Evaluation of prescribing practices for gabapentin as an analgesic among veterinary professionals
Reader, R., Olaitan, O. and McCobb, E. (2021) Evaluation of prescribing practices for gabapentin as an analgesic among veterinary professionals. Veterinary Anaesthesia and Analgesia, 48 (5), pp. 775-781.
This online survey study aimed to describe the prescribing practice for gabapentin as an analgesic among veterinary primary practitioners and specialists in multiple practice settings in the US and Canada.
The survey included 20 questions in which respondents were asked about their individual prescribing practices, including the frequency of use of gabapentin and reasons for prescribing, as well as questions on gabapentin itself, which asked about its mechanisms of action, perceptions of efficacy and awareness of its potential for abuse in humans. The survey was distributed via several social media channels to diplomates of four US veterinary speciality colleges, two state veterinary associations and one university alumni association.
A total of 718 surveys were returned, with a full survey completion rate of 528 (73.5%). 97% (516/529) of respondents reported use of gabapentin, with 46.9% (248/529) respondents indicating they had been prescribing gabapentin for more than five years. 69% (365/529) prescribed gabapentin as an analgesic on a daily/weekly basis.
The most common reasons for prescribing gabapentin were because an NSAID was contraindicated in the animal (49.1%, 254/517) or because gabapentin was believed to be an effective analgesic in veterinary species (31%, 165/517). Reasons given for prescribing gabapentin differed between anaesthesiologists compared to surgeons and internists. Anaesthesiologists stated prescribing because the animal should not be treated with an NSAID and veterinary surgeons because they felt gabapentin was an effective analgesic in veterinary species. 44.3% (232/524) of respondents identified the mechanism of action of gabapentin was on voltage-gated calcium channels, with anaesthesiologists correctly identifying the mechanism of action significantly more often than the other groups.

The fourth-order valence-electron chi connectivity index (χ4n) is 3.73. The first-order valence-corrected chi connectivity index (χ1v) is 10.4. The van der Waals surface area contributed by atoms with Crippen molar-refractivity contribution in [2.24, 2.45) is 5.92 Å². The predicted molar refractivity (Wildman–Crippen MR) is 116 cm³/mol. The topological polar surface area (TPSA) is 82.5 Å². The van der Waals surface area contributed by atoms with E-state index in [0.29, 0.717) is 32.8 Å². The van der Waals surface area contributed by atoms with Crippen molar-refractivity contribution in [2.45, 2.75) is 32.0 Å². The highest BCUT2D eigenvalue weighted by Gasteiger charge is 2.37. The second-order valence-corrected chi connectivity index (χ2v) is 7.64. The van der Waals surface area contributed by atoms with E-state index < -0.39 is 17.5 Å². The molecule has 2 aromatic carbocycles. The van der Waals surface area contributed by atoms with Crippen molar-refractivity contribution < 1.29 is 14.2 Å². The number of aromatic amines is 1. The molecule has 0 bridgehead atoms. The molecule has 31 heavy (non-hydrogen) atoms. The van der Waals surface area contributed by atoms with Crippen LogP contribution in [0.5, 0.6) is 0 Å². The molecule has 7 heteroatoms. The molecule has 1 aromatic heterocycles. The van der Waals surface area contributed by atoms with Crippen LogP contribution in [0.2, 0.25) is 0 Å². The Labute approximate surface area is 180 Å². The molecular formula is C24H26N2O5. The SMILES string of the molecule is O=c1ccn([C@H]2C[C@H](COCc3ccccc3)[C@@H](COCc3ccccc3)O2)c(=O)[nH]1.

45.5% (254/558) of respondents stated that a prescription monitoring system was in place in their practices. 73.1% (380/520) of respondents prescribed between 2-4 weeks supply of gabapentin at a time, 69.2% (362/523) respondents were able to authorise repeat prescriptions without requiring a re-examination or follow up appointment. Most respondents felt that the potential abuse of gabapentin in humans was low.
Limitations of the study include potential selection bias for respondents, the convenience sample used may not be representative of wider views across the US and Canada, and the different number of responses within the groupings which may have influenced comparisons between groups.
This study focuses on views of veterinarians in the US and Canada, which may be different to those in the UK, but raises interesting points to be considered, providing useful evidence on the current use of gabapentin and highlighting its increasing use as an analgesic, for which there is limited evidence base. The study also highlights the lack of knowledge of both the mode of action of gabapentin and of the growing evidence base of the potential for abuse by human patients and recreational drugs users.
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